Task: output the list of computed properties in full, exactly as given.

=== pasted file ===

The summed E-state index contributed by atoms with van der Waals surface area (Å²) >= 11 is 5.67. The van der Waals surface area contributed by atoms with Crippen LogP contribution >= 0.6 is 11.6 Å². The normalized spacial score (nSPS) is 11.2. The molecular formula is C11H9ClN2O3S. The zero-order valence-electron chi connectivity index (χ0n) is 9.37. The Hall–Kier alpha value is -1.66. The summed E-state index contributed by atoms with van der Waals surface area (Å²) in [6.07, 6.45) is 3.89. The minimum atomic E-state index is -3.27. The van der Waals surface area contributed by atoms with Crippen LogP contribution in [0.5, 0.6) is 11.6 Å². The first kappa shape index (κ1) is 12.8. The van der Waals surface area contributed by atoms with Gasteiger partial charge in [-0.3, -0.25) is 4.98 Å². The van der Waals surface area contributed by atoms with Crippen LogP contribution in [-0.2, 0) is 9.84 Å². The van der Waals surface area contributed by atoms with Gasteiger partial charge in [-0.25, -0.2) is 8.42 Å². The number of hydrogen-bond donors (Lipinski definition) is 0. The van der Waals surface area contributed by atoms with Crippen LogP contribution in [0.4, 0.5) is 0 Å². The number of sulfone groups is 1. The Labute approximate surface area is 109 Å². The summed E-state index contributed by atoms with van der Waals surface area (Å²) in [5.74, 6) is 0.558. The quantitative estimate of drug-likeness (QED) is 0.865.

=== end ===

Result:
The summed E-state index contributed by atoms with van der Waals surface area (Å²) >= 11 is 5.67. The van der Waals surface area contributed by atoms with Crippen LogP contribution >= 0.6 is 11.6 Å². The normalized spacial score (nSPS) is 11.2. The molecular formula is C11H9ClN2O3S. The zero-order valence-electron chi connectivity index (χ0n) is 9.37. The Hall–Kier alpha value is -1.66. The summed E-state index contributed by atoms with van der Waals surface area (Å²) in [6.07, 6.45) is 3.89. The minimum atomic E-state index is -3.27. The van der Waals surface area contributed by atoms with Crippen LogP contribution in [0.5, 0.6) is 11.6 Å². The first kappa shape index (κ1) is 12.8. The van der Waals surface area contributed by atoms with Gasteiger partial charge in [-0.3, -0.25) is 4.98 Å². The van der Waals surface area contributed by atoms with Crippen LogP contribution in [-0.2, 0) is 9.84 Å². The van der Waals surface area contributed by atoms with Gasteiger partial charge in [-0.25, -0.2) is 8.42 Å². The number of hydrogen-bond donors (Lipinski definition) is 0. The van der Waals surface area contributed by atoms with Crippen LogP contribution in [0.4, 0.5) is 0 Å². The number of sulfone groups is 1. The Labute approximate surface area is 109 Å². The summed E-state index contributed by atoms with van der Waals surface area (Å²) in [5.74, 6) is 0.558. The quantitative estimate of drug-likeness (QED) is 0.865.